Van Zweden is, in a formal sense, Dutch, but outgrew the small-minded country already long ago. He is the European type of thorough, intense musicianship and able to have grips on large structures which flow naturally in his hands:


            As long as individual players don’t choose to play something different from what their part says, individualism in orchestras can contribute to performance quality. Where their personal opinion rubs with the conductor’s, sometimes debates erupt:


  • Nancy Wilken says:

    Would like “SOMEONE” whom would TRY to not only receive respect as well as “Love” from that orchestra whom
    have “broken” more than one conductor in their history. “Re-training” this orchestra to be what it CAN BE will
    take a “Jane Austen” characterization, maybe Queen Victoria II (aforementioned “I cannot speak well enough to be
    unintelligible”. Don’t think she will succeed as she has a heavy hand. Changing her at this age she’s in rocky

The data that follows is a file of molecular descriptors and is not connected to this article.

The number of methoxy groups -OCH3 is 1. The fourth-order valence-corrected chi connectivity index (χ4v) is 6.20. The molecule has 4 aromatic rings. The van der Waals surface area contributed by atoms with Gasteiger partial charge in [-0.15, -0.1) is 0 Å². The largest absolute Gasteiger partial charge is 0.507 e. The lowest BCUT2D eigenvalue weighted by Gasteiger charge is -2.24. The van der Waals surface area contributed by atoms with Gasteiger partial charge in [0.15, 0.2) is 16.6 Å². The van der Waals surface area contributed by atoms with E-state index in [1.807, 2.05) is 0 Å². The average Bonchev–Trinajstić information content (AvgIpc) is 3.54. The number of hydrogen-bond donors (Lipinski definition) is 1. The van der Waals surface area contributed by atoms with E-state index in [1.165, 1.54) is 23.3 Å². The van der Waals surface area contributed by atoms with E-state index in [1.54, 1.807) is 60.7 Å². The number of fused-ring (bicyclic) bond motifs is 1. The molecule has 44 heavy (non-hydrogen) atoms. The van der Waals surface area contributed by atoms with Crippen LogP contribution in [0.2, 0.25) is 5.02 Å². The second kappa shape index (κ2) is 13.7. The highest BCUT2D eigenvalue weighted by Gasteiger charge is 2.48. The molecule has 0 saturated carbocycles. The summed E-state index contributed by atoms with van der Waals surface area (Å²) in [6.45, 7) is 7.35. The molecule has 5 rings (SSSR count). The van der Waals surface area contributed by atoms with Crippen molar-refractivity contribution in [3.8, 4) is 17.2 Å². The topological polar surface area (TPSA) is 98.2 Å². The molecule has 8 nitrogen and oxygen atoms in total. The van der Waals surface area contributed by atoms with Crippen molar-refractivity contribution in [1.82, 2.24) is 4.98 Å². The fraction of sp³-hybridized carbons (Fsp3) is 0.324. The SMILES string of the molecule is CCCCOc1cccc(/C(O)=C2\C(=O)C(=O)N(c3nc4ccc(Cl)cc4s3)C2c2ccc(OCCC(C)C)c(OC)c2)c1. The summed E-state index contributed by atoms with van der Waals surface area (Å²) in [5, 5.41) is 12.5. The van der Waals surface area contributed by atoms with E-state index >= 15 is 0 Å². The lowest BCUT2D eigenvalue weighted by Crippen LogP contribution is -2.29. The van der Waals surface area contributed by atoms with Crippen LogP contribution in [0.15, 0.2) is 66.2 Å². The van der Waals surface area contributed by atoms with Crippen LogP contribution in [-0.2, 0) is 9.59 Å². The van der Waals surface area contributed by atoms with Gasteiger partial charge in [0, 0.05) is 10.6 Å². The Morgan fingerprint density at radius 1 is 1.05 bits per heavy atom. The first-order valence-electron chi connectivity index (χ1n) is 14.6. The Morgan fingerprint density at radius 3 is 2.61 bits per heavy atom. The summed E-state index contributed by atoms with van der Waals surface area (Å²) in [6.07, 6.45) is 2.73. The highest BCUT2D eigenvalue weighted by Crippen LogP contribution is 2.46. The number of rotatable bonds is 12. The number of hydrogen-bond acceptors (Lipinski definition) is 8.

waters. But she chose to be chosen. “Break a leg” as actors say! or the ghost guiding her hand, e.g., “Lennie”

  • Emil says:

    Nice gymnastics to include your customary jab at van Zweden and a couple kicks at the NyPhil.

  • NSMT says:

    DB is a force!! Fascinating move! Certainly to go back home and close to loved ones must be a huge factor – also the challenges are over in LA, while NY is a project to say the least – who else to get Geffen Hall done than DB who saw Disney Hall through? A god send for NY Phil, for sure.

    Also interesting this news breaks on the same day NY Phil is premiering E-PS’ new Cello Concerto. As much as Olassus’ comment seems conspiracy theory – consider a further outflow – DB at NY Phil w/ JvZ gets the orchestra and their finances on a better foot, the hall reno takes place –

    Then in 5 yrs if they’re not in love with Jaap, it’s a much smoother path for DB to talk her old friend E-PS into NY, after several more years of composing…also with her clout she could probably find a way to make it contingent that he would still get certain blocks of time to compose (with the NY Phil premiering his pieces.) What a coup that would be.

    Just a thought. Perhaps E-P never will take another US music directorship indeed…but if the position is negotiated as a different landscape, who knows? Totally thrilled he’s getting to compose more, in any case, but with the NY Phil’s rich history of conductor-composers – it’s just so very fitting to happen someday.